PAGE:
Brianna LaValle, on right, leaps for the rim during the Above the Rim tournament at Centereach Pool’s park. Photo by Bill Landon

“I grew up about a mile from here, and I grew up playing basketball, so when I got elected to office we redid this whole facility,” the councilman said. “For me, growing up here, it’s a way to give back to the community. These are new courts and the message we wanted to get out was ‘hey, the courts are back and with the pool, the playground, the tennis and pickleball courts, there’s something for the whole family.”

The park property has a cellular telephone tower on its west side that the town parks department leases to wireless communications carriers. Until LaValle took office that revenue, almost $60,000 a year according to the councilman, went into the town’s general fund. But he changed that.

“One of the first resolutions I passed was to put that money back into this park, because it’s on the park’s property,” LaValle said. “So that’s how we redid the basketball courts, the walking trail and the spray park. It’s a beautiful facility. You don’t get many parks like this in any township let alone Brookhaven.”

The Middle Country Booster Club, the Middle Country Public Library, the Centereach Fire Department, the Suffolk County Police Department’s Community Oriented Police Enforcement unit and the Selden and Centereach civic associations attended the event.

The girls had the benefit of an overcast sky and cooler temperatures in the morning, where Kanesha Strider, Jacqueline Mannix and Brianna LaValle took home the title.

Kanesha Strider dribbles the ball. Photo by Bill Landon

Strider, a Longwood junior and three-year varsity player, passed on another event to take part in the tournament.

“Basketball brings me here — I love basketball,” she said. “I could’ve went to a party today, but basketball is very important [to me]. This is a great opportunity and you don’t get stuff like this in Longwood.”

Mannix, a Sachem North junior who is on the varsity squad at her school, played in the tournament at the urging of someone else.

“It was my friend and teammate who convinced me to play today,” she said. “I played in last year’s tournament, too.”

North Babylon junior LaValle, the councilman’s niece, said she came out for the tournament for two reasons.

“It’s for the love of the game,” she said. “And I did this with my friends last year. We love to get out on the court. It’s cool that they made just a girls thing this year.”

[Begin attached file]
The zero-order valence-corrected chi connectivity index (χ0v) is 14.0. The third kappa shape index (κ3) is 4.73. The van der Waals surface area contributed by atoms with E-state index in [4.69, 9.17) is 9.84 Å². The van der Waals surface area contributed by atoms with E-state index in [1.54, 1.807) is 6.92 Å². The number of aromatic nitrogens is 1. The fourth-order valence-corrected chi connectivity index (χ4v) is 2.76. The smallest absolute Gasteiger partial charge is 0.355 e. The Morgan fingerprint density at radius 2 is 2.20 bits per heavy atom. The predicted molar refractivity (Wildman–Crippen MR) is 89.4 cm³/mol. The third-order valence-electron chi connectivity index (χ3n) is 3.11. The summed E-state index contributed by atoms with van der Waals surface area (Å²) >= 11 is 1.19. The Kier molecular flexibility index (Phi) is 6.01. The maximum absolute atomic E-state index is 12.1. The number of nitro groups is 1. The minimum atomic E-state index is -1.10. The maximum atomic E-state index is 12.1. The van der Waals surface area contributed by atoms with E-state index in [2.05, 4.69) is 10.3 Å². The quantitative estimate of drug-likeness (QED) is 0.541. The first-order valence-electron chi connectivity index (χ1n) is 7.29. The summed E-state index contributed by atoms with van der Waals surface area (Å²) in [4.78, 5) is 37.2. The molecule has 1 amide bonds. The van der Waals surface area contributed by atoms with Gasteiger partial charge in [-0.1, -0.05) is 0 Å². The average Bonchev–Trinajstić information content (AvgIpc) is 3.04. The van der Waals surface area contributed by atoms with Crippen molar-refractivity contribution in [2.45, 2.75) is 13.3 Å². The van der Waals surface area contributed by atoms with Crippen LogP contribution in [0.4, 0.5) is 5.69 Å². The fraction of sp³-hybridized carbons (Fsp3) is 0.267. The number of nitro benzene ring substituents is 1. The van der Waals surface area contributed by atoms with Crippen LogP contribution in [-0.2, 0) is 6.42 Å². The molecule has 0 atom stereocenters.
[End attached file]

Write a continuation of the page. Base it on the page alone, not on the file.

The boys competed in the evening, where Centereach varsity boys basketball players stole the show. Senior Chris Witherspoon and juniors Josh Washington and Stephen Cartolano placed first.

“When you come down here on any day, you have kids running around, kids playing basketball, people swimming, seniors playing pickleball, so it’s a multi-dimensional park to say the least,” LaValle said. “There are so many things you can do in one place and the parents love to bring the kids down here, so it’s really a unique facility.”

Brookhaven Town Councilman Kevin LaValle with Above the Rim girls champions Jacqueline Mannix, Brianna LaValle and Kanesha Strider. Photo from Councilman LaValle

Suffolk County 6th Precinct's Community Liaison Officer Will Zieman talks to sisters Natalie and Katherine Byrnes at the Coffee with a Cop event in Miller Place. Photo by Kevin Redding

By Kevin Redding

Suffolk County police officers recently paid a lengthy visit to Park Avenue Plaza in Miller Place — not to make arrests, but to make friends.

Three members of the 6th Precinct mingled with residents of all ages at Crazy Crepe Cafe July 13 for “Coffee with a Cop,” a monthly initiative that gives police officers and community members a chance to meet one another, discuss concerns, or just share a coffee and some laughs.

Sisters Natalie and Katherine Byrnes received badge stickers after meeting with members of the 6th Precinct at the Coffee with a Cop event in Miller Place. Photo by Kevin Redding

Originally launched in 2011 in Hawthorne, California to better connect officers with the citizens they serve, the concept was adopted by each of Suffolk County’s precincts just over a year ago.

“It’s a great opportunity for people to approach the police in a nice, calm setting,” Community Oriented Police Officer Enforcement unit Sergeant Walter Langdon said. “Usually when we have interactions with the public it’s when dealing with something bad or stressful. [Coffee with a cop] is a way for them to see we’re not just here to arrest people, we’re here to help people and give them advice any way we can.”